Food protein linked to cancer spread

  • Food protein linked to cancer spread

Food protein linked to cancer spread

Cambridge researchers claim that asparagine, an amino acid that is also found in dairy products and poultry, causes cancer cells to move from their original site into the bloodstream and spread to other parts of the body.

"Our bodies make asparagine, as well as numerous other amino acids that form proteins, and [asparagine synthetase] is one of the enzymes that helps make it", explained Dr. Alex Berezow, senior fellow of biomedical science for the American Council on Science and Healthy said in the Baltimore Sun.

They then examined data from breast cancer patients, which indicated that the greater the ability of breast cancer cells to make asparagine, the more likely the disease is to spread.

"Our study adds to a growing body of evidence that suggests diet can influence the course of the disease", said lead authpr Simon Knott, Associate Director at the Cedars-Sinai Medical Centre - a US-based non-profit.

Breast cancer experts do not recommend patients totally exclude any specific food group from their diet without speaking to their doctors.

However, due to the prevalence of asparagine in many types of food, drugs that block the intake of the amino acid, named L-asparagine, may prove to be easier to administer. Fruits and vegetables majorly contain lower amount of asparagine.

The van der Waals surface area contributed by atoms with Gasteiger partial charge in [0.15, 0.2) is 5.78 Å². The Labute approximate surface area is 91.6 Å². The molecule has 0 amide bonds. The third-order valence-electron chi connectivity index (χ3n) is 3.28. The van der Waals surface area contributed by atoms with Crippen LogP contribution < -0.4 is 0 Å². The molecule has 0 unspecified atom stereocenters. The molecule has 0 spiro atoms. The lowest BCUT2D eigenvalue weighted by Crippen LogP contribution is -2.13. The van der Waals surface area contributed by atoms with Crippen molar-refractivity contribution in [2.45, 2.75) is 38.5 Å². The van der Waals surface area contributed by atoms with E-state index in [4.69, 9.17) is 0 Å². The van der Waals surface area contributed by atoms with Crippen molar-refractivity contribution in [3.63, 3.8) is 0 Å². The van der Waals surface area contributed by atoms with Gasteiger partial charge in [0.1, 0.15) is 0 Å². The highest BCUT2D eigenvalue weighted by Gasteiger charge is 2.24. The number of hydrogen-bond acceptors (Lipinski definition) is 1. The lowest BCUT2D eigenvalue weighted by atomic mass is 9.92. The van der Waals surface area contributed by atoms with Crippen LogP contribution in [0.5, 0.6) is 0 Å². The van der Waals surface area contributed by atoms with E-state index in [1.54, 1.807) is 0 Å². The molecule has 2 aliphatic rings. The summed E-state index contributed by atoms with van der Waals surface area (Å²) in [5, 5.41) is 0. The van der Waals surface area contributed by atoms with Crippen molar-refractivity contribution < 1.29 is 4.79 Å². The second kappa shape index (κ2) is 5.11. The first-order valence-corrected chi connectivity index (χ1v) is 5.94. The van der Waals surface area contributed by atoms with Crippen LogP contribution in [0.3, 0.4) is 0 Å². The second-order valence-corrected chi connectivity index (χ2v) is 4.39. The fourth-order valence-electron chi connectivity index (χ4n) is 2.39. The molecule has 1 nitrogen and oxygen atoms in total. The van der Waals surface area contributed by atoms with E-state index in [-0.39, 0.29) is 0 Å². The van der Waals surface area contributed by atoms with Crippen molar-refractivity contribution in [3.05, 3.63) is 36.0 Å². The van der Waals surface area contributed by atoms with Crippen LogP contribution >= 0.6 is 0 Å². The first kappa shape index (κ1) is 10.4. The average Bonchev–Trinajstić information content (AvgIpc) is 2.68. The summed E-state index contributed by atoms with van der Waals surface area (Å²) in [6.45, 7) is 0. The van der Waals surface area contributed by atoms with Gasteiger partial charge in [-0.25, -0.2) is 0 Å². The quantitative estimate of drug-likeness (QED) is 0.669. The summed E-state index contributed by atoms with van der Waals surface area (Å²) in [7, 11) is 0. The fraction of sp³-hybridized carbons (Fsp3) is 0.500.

Tests with lab mice revealed that a non-essential compound dubbed asparagine may be a key enabler of breast cancer spread, the researchers said.

By reducing asparagine in the mouse diet, metastasis was reduced by half, Hannon told AFP. The researchers, who published their work in the journal Nature, used a number of methods to reduce asparagine levels in the mice, including changes to their diets, as USA Today noted.

Cancer Research UK's chief clinician Charles Swanton said that further research is required to check whether the findings can be applied in a real-life scenario.

The team also believes the study has implications for not just breast cancer, but other types of metastatic cancers as well.

However, as the research is still in the very early stages scientists must now replicate the findings in human trials, and also investigate which patients are most likely to benefit from any potential treatment, it was noted.